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For most people, staging a house before a sale usually involves a good cleaning, a fresh coat of paint, some new throw pillows and maybe a $10 orchid from Home Depot.
But for the super rich, getting a home ready for sale has become a high-priced production. Today's mansion stagers are dressing up their clients' homes with custom furniture, expensive artwork, lamps, books, table settings and even sports cars for the garage.
"We do everything to dress the house so that it looks its absolute best and it sells for the highest price as quickly as possible," said Heide Ziecker, head of design at Meridith Baer Home, which stages high-end homes.
With prices for luxury homes on the rise again after the recession, staging trophy properties has become big business. Meridith Baer is now working on more than 100 properties a month, with 150 employees and monthly sales reaching $2 million. Their celebrity clients include Matthew Perry, Brad Pitt, Madonna, Katy Perry, Gwyneth Paltrow and Rhianna.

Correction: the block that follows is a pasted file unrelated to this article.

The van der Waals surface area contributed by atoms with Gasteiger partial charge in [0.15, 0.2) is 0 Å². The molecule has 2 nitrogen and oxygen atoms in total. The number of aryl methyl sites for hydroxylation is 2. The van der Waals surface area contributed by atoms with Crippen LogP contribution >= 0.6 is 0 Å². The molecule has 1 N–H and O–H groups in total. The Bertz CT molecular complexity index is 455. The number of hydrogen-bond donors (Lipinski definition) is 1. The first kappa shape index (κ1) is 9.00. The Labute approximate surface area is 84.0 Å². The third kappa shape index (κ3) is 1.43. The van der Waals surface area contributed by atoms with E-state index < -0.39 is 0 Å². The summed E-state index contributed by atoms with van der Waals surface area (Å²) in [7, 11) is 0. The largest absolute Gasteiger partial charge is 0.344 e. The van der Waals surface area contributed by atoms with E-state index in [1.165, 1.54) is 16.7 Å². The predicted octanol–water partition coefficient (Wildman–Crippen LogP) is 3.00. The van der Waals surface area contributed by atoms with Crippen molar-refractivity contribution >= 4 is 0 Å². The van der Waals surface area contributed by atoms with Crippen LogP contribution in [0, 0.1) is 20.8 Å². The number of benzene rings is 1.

Super-staging isn't cheap. Costs range from a "small job" of $5,000 to more than $100,000, depending on the size, scale and location of the home. Yet Baer insists the price is worth it: a staged property on average sells 88 percent faster and for 20 percent above asking price, it said.
Most of the time, Baer's team will come to a property, paint the walls white, move your furniture out and start fresh with new artwork, furniture and even bathroom towels. The firm neatly wrap books in paper before putting them on shelves to make them look more orderly, and they leave robes in the bathroom. The staff will commonly leave a cookbook open to a certain page in a kitchen.
CNBC watched the Baer team stage a home in Los Angeles that was about to be listed for $19.9 million. The price for all this prep: around $45,000.
"When you think about a home of this value and the carrying costs," Ziecker said, "You have every month that it doesn't sell, it really is a small investment. If your home sells even a month earlier than it would have not being staged, on a home this size and this budget, it ends up being really worth it for homeowners."
—By CNBC's Robert Frank and Jamie Corsi